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India’s sacred Ganges River is also one of the world’s most polluted. Will it ever be clean?

Most Indians believe the Ganges, originating from the ice cave of Gaumukh near the temple town of Gangotri, has a self-purifying quality and is seen as a living goddess, supplying water for some 40 per cent of the country’s population.

India’s holiest waterway, celebrated with birth and death ceremonies on its banks, is however also somewhat of a paradox, as it became through the decades of human activities one of the world’s most polluted rivers. It is linked to several waterborne diseases which kill thousands of adults and children annually.

The Indian government has been trying to clean up the Ganges since the 1980s, and has spent millions of dollars. For years, the Ganges clean-up has been a political issue, with many accusations of corruption and mismanagement. According to leading Ganges activists, big dams are destroying the very character of the river.

In May 2019, the Central Pollution Control Board said in a report that the water from the Ganges was absolutely unfit for “direct drinking”. The river’s faecal coliform level (found in gut and faeces of warm-blooded animals) was detected to be three to 12 times higher than the permissible level at most interstate boundaries.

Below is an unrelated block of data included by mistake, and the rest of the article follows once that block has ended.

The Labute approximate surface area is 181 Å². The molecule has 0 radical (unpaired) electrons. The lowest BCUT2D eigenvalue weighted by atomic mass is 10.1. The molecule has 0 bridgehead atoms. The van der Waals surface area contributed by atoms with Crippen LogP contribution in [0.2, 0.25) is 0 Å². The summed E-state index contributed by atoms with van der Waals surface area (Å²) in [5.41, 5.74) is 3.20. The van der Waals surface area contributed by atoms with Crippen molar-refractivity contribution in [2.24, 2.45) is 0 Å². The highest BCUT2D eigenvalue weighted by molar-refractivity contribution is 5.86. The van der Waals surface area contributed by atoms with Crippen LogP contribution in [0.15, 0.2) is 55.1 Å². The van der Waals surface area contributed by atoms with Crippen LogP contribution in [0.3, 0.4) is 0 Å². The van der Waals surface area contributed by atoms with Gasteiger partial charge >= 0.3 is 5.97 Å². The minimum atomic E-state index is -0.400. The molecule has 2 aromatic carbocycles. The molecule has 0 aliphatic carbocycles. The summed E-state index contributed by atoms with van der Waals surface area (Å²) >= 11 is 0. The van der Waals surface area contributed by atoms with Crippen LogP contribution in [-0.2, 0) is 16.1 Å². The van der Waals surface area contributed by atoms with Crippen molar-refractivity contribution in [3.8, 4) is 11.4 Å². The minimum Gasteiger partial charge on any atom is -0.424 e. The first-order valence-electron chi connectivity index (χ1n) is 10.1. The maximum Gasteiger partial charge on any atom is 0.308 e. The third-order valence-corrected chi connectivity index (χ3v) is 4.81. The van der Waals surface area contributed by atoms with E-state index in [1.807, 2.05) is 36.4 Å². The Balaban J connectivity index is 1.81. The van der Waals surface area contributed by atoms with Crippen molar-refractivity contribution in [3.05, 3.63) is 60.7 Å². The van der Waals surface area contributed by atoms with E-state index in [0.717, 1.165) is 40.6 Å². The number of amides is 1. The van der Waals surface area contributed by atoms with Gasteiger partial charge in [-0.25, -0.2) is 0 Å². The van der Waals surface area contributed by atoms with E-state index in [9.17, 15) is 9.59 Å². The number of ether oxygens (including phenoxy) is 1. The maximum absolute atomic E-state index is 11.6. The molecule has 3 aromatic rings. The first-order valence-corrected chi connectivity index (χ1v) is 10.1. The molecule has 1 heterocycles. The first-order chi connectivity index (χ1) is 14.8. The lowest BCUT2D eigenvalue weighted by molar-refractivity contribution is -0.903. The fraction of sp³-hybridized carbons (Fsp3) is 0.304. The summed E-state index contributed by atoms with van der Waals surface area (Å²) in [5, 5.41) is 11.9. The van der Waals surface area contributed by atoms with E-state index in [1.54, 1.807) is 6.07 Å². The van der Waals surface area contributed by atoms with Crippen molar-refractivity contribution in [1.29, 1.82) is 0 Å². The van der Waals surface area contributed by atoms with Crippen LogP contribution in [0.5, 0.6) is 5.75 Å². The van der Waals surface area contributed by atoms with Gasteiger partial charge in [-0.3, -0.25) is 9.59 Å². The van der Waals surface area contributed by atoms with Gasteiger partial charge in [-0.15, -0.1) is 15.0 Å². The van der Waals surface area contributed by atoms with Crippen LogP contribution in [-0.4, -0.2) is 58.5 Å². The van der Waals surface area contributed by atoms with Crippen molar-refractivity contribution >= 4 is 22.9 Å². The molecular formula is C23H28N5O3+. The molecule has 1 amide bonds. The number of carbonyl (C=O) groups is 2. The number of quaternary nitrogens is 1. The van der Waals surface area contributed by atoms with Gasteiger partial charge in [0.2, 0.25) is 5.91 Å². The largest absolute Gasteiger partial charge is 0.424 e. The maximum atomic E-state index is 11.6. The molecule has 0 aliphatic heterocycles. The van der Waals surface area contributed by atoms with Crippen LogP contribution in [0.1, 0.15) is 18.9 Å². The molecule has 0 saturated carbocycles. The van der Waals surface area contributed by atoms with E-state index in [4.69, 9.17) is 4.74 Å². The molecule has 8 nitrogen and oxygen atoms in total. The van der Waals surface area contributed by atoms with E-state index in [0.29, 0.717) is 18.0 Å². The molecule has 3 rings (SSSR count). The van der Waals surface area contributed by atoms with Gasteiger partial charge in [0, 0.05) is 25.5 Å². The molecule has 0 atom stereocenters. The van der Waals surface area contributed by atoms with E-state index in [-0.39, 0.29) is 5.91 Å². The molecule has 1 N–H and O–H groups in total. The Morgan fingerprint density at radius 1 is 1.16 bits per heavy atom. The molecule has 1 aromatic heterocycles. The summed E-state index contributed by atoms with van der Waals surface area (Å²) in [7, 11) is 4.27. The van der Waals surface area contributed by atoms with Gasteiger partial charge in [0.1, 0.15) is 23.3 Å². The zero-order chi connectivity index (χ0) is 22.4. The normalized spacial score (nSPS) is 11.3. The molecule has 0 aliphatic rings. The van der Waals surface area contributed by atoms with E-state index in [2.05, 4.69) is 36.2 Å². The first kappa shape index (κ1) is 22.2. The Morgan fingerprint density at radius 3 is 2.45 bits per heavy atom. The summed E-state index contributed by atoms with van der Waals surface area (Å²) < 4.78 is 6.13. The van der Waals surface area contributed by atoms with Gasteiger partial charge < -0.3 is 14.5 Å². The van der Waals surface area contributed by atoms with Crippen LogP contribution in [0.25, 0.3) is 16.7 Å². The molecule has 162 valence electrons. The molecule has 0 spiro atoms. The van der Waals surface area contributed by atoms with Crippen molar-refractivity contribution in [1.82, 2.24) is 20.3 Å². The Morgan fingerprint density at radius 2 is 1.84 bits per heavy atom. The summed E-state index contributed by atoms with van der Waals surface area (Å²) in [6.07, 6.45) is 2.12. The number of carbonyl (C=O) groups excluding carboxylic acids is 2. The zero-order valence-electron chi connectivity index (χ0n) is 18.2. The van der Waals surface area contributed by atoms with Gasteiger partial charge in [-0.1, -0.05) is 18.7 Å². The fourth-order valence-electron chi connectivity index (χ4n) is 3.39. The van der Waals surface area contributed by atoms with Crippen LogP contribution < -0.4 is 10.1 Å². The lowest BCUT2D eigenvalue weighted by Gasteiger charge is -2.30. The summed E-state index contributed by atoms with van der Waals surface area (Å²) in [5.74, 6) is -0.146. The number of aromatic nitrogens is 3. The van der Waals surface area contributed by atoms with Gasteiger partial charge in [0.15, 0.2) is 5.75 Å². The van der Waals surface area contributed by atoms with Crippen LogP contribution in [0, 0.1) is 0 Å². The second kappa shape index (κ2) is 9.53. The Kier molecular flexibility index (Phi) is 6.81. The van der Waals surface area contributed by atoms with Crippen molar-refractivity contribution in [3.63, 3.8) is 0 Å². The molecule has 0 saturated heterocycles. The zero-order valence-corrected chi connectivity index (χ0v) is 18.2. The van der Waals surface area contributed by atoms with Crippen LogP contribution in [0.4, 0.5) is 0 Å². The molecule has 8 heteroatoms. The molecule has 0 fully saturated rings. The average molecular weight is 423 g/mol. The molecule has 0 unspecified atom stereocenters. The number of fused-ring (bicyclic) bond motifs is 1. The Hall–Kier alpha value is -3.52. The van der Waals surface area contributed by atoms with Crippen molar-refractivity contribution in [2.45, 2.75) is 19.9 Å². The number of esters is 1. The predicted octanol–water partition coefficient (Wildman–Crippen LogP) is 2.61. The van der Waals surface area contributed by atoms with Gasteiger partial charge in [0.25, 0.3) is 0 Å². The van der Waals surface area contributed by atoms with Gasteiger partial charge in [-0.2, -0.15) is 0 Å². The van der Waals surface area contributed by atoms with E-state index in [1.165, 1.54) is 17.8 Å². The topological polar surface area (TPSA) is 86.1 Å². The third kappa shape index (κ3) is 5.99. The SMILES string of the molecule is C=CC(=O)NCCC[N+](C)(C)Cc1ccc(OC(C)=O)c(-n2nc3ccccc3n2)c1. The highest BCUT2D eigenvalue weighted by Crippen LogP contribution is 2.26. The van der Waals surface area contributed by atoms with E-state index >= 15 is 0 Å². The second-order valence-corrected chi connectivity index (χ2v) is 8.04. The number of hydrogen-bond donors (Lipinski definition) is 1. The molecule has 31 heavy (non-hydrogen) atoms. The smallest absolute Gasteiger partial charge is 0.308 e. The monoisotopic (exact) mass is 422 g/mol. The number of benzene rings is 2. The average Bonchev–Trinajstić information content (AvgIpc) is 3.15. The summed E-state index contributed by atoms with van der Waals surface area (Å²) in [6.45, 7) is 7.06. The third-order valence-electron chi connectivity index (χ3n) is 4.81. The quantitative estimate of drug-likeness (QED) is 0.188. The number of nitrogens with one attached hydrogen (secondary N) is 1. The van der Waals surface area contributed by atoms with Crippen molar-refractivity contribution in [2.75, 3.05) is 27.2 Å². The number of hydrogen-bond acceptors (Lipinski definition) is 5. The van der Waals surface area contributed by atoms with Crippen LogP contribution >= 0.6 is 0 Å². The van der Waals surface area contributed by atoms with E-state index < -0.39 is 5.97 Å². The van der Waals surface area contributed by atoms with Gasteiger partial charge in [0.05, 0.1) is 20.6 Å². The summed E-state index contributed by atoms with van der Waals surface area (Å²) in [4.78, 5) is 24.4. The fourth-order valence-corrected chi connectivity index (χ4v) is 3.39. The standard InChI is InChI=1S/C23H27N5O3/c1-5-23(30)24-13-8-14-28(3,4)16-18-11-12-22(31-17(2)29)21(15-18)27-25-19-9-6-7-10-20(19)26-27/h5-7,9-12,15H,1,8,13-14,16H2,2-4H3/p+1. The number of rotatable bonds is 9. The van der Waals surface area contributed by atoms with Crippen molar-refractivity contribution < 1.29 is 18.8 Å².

The National Green Tribunal in 2022, while hearing a cluster of cases around Ganges pollution dating back to 1985, observed that “nearly 50 per cent of untreated sewage and substantial industrial effluents are still being discharged in the river or its tributaries, in absence of requisite functional treatment capacity”.

Describing long-time government clean-up efforts as a “collective failure”, Priti Mahesh, chief programme coordinator of Toxics Link, an environmental NGO in New Delhi, told This Week in Asia: “Despite efforts, the faltering progress